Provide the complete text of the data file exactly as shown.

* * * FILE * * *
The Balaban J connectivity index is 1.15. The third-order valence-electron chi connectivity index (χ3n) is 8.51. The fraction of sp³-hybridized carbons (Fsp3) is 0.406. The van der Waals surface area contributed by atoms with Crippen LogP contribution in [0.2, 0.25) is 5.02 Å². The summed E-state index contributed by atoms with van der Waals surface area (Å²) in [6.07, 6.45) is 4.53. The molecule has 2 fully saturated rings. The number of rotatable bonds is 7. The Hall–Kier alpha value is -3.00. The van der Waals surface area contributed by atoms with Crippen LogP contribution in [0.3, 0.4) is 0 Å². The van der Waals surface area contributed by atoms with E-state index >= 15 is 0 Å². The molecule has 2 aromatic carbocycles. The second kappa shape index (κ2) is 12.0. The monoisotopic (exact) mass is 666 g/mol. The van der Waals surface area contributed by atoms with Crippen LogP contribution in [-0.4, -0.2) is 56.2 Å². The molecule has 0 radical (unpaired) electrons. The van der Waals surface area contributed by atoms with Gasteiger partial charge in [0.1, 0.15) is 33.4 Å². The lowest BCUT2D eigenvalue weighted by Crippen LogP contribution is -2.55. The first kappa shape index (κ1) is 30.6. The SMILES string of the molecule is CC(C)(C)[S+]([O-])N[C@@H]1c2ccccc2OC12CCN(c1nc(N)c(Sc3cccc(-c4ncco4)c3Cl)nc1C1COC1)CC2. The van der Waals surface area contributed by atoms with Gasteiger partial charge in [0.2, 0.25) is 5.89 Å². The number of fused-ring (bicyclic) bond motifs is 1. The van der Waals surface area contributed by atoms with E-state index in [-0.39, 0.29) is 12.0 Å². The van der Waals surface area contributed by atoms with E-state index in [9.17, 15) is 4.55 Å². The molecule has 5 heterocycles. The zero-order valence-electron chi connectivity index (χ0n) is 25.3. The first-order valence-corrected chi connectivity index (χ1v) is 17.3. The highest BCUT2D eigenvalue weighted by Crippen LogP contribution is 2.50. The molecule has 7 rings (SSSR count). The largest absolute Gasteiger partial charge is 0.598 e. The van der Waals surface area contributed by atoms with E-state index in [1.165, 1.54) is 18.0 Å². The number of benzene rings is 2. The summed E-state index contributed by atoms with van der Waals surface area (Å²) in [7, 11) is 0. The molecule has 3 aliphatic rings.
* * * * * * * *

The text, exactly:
The Balaban J connectivity index is 1.15. The third-order valence-electron chi connectivity index (χ3n) is 8.51. The fraction of sp³-hybridized carbons (Fsp3) is 0.406. The van der Waals surface area contributed by atoms with Crippen LogP contribution in [0.2, 0.25) is 5.02 Å². The summed E-state index contributed by atoms with van der Waals surface area (Å²) in [6.07, 6.45) is 4.53. The molecule has 2 fully saturated rings. The number of rotatable bonds is 7. The Hall–Kier alpha value is -3.00. The van der Waals surface area contributed by atoms with Crippen LogP contribution in [0.3, 0.4) is 0 Å². The van der Waals surface area contributed by atoms with E-state index >= 15 is 0 Å². The molecule has 2 aromatic carbocycles. The second kappa shape index (κ2) is 12.0. The monoisotopic (exact) mass is 666 g/mol. The van der Waals surface area contributed by atoms with Crippen LogP contribution in [-0.4, -0.2) is 56.2 Å². The molecule has 0 radical (unpaired) electrons. The van der Waals surface area contributed by atoms with Gasteiger partial charge in [0.1, 0.15) is 33.4 Å². The lowest BCUT2D eigenvalue weighted by Crippen LogP contribution is -2.55. The first kappa shape index (κ1) is 30.6. The SMILES string of the molecule is CC(C)(C)[S+]([O-])N[C@@H]1c2ccccc2OC12CCN(c1nc(N)c(Sc3cccc(-c4ncco4)c3Cl)nc1C1COC1)CC2. The van der Waals surface area contributed by atoms with Gasteiger partial charge in [0.2, 0.25) is 5.89 Å². The number of fused-ring (bicyclic) bond motifs is 1. The van der Waals surface area contributed by atoms with E-state index in [-0.39, 0.29) is 12.0 Å². The van der Waals surface area contributed by atoms with E-state index in [9.17, 15) is 4.55 Å². The molecule has 5 heterocycles. The zero-order valence-electron chi connectivity index (χ0n) is 25.3. The first-order valence-corrected chi connectivity index (χ1v) is 17.3. The highest BCUT2D eigenvalue weighted by Crippen LogP contribution is 2.50. The molecule has 7 rings (SSSR count). The largest absolute Gasteiger partial charge is 0.598 e. The van der Waals surface area contributed by atoms with E-state index in [1.165, 1.54) is 18.0 Å². The number of benzene rings is 2. The summed E-state index contributed by atoms with van der Waals surface area (Å²) in [7, 11) is 0. The molecule has 3 aliphatic rings.